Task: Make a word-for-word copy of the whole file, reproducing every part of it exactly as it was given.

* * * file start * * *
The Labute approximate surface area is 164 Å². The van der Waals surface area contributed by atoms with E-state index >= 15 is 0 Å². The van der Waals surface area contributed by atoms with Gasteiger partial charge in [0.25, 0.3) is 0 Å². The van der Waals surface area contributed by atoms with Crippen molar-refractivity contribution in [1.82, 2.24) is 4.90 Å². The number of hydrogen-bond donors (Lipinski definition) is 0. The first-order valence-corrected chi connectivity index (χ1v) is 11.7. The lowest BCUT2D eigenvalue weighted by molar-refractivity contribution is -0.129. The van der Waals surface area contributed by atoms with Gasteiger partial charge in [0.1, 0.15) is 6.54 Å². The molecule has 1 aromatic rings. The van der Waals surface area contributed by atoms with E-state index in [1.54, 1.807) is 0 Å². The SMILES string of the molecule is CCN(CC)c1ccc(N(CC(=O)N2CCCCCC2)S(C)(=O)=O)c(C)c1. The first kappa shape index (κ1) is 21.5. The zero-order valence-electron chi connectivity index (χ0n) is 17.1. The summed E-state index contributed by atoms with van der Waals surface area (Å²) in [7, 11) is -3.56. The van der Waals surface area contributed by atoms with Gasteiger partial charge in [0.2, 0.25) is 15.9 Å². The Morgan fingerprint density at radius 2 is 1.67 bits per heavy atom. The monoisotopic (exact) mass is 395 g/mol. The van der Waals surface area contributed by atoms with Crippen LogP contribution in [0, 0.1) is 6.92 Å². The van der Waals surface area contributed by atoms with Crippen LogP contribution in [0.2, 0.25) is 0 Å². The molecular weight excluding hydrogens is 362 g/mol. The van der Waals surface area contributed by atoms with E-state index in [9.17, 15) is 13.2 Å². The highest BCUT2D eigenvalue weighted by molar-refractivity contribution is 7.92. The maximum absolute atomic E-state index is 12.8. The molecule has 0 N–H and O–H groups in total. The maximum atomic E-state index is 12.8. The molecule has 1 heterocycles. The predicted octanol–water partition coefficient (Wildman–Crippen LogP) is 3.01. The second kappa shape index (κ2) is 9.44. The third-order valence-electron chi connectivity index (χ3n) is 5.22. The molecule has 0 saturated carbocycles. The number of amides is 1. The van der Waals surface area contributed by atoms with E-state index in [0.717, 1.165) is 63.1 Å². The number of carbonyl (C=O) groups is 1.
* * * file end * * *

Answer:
The Labute approximate surface area is 164 Å². The van der Waals surface area contributed by atoms with E-state index >= 15 is 0 Å². The van der Waals surface area contributed by atoms with Gasteiger partial charge in [0.25, 0.3) is 0 Å². The van der Waals surface area contributed by atoms with Crippen molar-refractivity contribution in [1.82, 2.24) is 4.90 Å². The number of hydrogen-bond donors (Lipinski definition) is 0. The first-order valence-corrected chi connectivity index (χ1v) is 11.7. The lowest BCUT2D eigenvalue weighted by molar-refractivity contribution is -0.129. The van der Waals surface area contributed by atoms with Gasteiger partial charge in [0.1, 0.15) is 6.54 Å². The molecule has 1 aromatic rings. The van der Waals surface area contributed by atoms with E-state index in [1.54, 1.807) is 0 Å². The SMILES string of the molecule is CCN(CC)c1ccc(N(CC(=O)N2CCCCCC2)S(C)(=O)=O)c(C)c1. The first kappa shape index (κ1) is 21.5. The zero-order valence-electron chi connectivity index (χ0n) is 17.1. The summed E-state index contributed by atoms with van der Waals surface area (Å²) in [7, 11) is -3.56. The van der Waals surface area contributed by atoms with Gasteiger partial charge in [0.2, 0.25) is 15.9 Å². The Morgan fingerprint density at radius 2 is 1.67 bits per heavy atom. The monoisotopic (exact) mass is 395 g/mol. The van der Waals surface area contributed by atoms with Crippen LogP contribution in [0, 0.1) is 6.92 Å². The van der Waals surface area contributed by atoms with Crippen LogP contribution in [0.2, 0.25) is 0 Å². The molecular weight excluding hydrogens is 362 g/mol. The van der Waals surface area contributed by atoms with E-state index in [9.17, 15) is 13.2 Å². The highest BCUT2D eigenvalue weighted by molar-refractivity contribution is 7.92. The maximum absolute atomic E-state index is 12.8. The molecule has 0 N–H and O–H groups in total. The maximum atomic E-state index is 12.8. The molecule has 1 heterocycles. The predicted octanol–water partition coefficient (Wildman–Crippen LogP) is 3.01. The second kappa shape index (κ2) is 9.44. The third-order valence-electron chi connectivity index (χ3n) is 5.22. The molecule has 0 saturated carbocycles. The number of amides is 1. The van der Waals surface area contributed by atoms with E-state index in [0.717, 1.165) is 63.1 Å². The number of carbonyl (C=O) groups is 1.